Her work is made eerie by nature of its transitory state from dwelling to ruin, capturing a site in the process of losing its quality of home by no longer providing a safe space for the artist. In this series, she sorts through, reminisces, boxes up, and discards the ways in which she defines and quantifies home. A butterfly no longer needs its cocoon; a ghost fulfills its haunt; MJ Katz says “So Long.”

You can see So Long : So Far during the artist reception on Friday, October 21st from 6pm t0 9pm, at Infinity Room on West Adams.

Infinity Room | 5413 West Adams Blvd., Los Angeles, CA 90036 


 

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TALIA CHETRIT | A SOLO SHOW 

NEW YORK— In her latest photographs Talia Chetrit has structured a series of performative scenarios in which the artist uses her body, and that of her partner (you can find him displayed usually as a hairy limb, respectfully), to destabilize the conventions of self-portraiture and its mechanisms of control.

The shutter release, along with mirrors in her studio, deconstructed clothing, and multiple cameras, are tools with which Chetrit sets up deliberate triangulations that present us with critical openings. It is through these openings that we see the artist repeatedly demonstrating her submission to her own process as an act of authorial agency.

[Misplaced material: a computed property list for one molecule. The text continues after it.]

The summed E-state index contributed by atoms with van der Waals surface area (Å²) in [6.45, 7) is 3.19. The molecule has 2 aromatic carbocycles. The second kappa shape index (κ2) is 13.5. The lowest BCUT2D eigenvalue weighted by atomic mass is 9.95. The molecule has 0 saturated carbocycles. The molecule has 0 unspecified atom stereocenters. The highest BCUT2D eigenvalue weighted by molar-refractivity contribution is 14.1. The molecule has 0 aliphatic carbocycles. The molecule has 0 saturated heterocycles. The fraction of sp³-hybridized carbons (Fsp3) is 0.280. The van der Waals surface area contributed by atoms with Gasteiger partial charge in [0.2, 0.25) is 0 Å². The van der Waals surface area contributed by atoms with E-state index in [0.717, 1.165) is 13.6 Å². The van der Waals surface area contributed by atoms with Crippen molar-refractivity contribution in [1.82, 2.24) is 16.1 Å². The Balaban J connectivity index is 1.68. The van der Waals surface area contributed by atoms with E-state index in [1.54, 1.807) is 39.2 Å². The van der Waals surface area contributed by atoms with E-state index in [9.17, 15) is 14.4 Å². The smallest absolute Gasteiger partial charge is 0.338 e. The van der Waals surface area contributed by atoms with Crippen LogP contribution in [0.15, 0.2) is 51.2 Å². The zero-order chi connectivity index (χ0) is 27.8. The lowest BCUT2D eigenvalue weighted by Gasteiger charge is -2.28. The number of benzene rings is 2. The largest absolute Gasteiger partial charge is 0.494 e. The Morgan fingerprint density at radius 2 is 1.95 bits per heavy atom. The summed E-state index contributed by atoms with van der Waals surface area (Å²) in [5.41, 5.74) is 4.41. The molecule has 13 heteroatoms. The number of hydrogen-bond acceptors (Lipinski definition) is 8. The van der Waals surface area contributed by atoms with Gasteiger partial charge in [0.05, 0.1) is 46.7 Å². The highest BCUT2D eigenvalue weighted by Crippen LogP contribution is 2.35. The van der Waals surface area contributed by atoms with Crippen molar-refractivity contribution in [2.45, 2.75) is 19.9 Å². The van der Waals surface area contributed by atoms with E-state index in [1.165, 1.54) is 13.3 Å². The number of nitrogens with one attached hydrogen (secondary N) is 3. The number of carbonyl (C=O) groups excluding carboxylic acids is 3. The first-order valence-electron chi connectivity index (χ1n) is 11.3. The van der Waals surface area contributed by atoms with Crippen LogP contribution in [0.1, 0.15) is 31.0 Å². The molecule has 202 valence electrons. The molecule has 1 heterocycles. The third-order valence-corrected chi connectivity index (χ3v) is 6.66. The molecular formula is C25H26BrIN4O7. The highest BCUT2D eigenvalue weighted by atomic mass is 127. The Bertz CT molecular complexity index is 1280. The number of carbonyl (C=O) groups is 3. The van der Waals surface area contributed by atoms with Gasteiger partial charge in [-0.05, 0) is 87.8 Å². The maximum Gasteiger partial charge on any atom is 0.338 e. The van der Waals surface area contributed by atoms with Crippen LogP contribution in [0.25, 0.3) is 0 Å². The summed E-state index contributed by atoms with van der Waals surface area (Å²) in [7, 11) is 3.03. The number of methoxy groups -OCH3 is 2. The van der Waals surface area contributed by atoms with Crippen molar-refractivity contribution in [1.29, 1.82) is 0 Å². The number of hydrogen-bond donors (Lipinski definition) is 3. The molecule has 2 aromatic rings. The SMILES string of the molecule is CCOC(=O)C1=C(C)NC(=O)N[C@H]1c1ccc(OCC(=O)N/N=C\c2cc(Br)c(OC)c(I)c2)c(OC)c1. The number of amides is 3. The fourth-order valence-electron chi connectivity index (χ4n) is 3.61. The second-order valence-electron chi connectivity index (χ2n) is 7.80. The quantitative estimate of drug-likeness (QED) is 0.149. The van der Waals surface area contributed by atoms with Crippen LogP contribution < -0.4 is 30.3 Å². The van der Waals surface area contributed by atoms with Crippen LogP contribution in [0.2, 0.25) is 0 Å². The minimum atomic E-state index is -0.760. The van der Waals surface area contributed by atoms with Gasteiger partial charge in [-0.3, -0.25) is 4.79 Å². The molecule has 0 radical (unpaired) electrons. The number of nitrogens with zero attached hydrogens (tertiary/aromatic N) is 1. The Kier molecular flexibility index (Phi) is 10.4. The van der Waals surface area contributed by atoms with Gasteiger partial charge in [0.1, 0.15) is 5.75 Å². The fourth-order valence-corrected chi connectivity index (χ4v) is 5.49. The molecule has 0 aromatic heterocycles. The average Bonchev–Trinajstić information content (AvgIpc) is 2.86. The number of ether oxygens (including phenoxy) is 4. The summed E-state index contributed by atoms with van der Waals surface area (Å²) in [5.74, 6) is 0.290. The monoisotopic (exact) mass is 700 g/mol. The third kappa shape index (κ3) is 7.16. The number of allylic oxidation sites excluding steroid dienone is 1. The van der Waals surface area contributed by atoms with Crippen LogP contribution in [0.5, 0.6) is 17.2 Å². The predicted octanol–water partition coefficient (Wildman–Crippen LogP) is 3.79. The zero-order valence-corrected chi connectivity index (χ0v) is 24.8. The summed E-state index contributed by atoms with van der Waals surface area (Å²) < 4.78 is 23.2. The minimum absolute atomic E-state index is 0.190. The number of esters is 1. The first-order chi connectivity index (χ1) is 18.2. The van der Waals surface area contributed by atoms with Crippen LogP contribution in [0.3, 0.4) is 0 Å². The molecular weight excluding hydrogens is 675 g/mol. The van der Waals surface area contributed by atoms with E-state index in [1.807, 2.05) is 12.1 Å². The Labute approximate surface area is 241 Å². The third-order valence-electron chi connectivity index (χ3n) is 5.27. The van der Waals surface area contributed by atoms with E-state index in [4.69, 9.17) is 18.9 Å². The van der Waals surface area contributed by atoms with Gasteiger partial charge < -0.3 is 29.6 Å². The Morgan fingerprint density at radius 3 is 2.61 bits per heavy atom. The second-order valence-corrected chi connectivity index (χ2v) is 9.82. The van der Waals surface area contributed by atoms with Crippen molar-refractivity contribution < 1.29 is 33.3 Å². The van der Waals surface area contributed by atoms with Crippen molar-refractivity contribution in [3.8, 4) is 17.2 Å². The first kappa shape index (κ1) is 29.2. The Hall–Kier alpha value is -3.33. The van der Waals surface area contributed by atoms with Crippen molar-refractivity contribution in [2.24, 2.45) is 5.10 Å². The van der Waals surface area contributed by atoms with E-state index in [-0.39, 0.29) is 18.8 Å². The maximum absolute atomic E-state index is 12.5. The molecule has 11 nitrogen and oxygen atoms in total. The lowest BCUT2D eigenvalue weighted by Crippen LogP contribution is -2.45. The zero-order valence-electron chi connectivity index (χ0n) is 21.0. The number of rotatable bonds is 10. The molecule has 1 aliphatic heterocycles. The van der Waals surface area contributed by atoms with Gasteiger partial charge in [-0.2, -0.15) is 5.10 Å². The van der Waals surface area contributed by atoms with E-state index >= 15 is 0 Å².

There’s an element of Baldessari present in Chetrit’s work that makes the self-nude humorous and inviting. One of the only images of her face shows the artist grinning widely having placed tiny mirrors over her eyes. In fact, the title of the work is appropriately named Mirror Eyes (2016). Here Chetrit displays the simultaneous performance of ‘seeing’and also a willful, humorous blindness.

Talia Chetrit’s work will be on display at Kaufman Repetto now until October 31, 2016.


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VEE SPEERS | JARDIN SECRET

LUXEMBOURG— Wild Project Gallery is at it again with another otherworldly exhibition featuring the Parisian based, Australian photographer, Vee Speers. Life is present in the work of Vee Speers, symbolising moments of peaceful solitude in a world that is becoming increasingly complex.

The exhibition Jardin Secret eternalizes the fragility of beauty through a double lens of childhood and black and white botanical portraits, which the artist then colors to create a sense of transformation in a chaotic world. The portraits feel ethereal through their fresh new hues, not natural enough to be the mirror of our reality but animated by a powerful breath of new life.

Jardin Secret is on now until October 20th at Wild Project Gallery, 22, rue Louvigny L-1946 Luxembourg.


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BERLIN— With Art Week Berlin and Unseen Amsterdam coming to a close, new works by German photographer Jessica Backhaus have been circling the minds of photo enthusiasts and art goers alike. Luckily one gallery is showcasing the photographer’s recent series, Six Degrees of Freedom, which examines themes of origin, yearning, identity, and destiny based on Backhaus’ personal revisitation to sites from her childhood.

Robert Morat Gallery showcases Six Degrees of Freedom now until November 19th.


+ Read my interview with Jessica Backhaus on Foto Infinitum.

5 Photo Shows You Should See This Summer

Nan Goldin: The Ballad of Sexual Dependency @ MOMA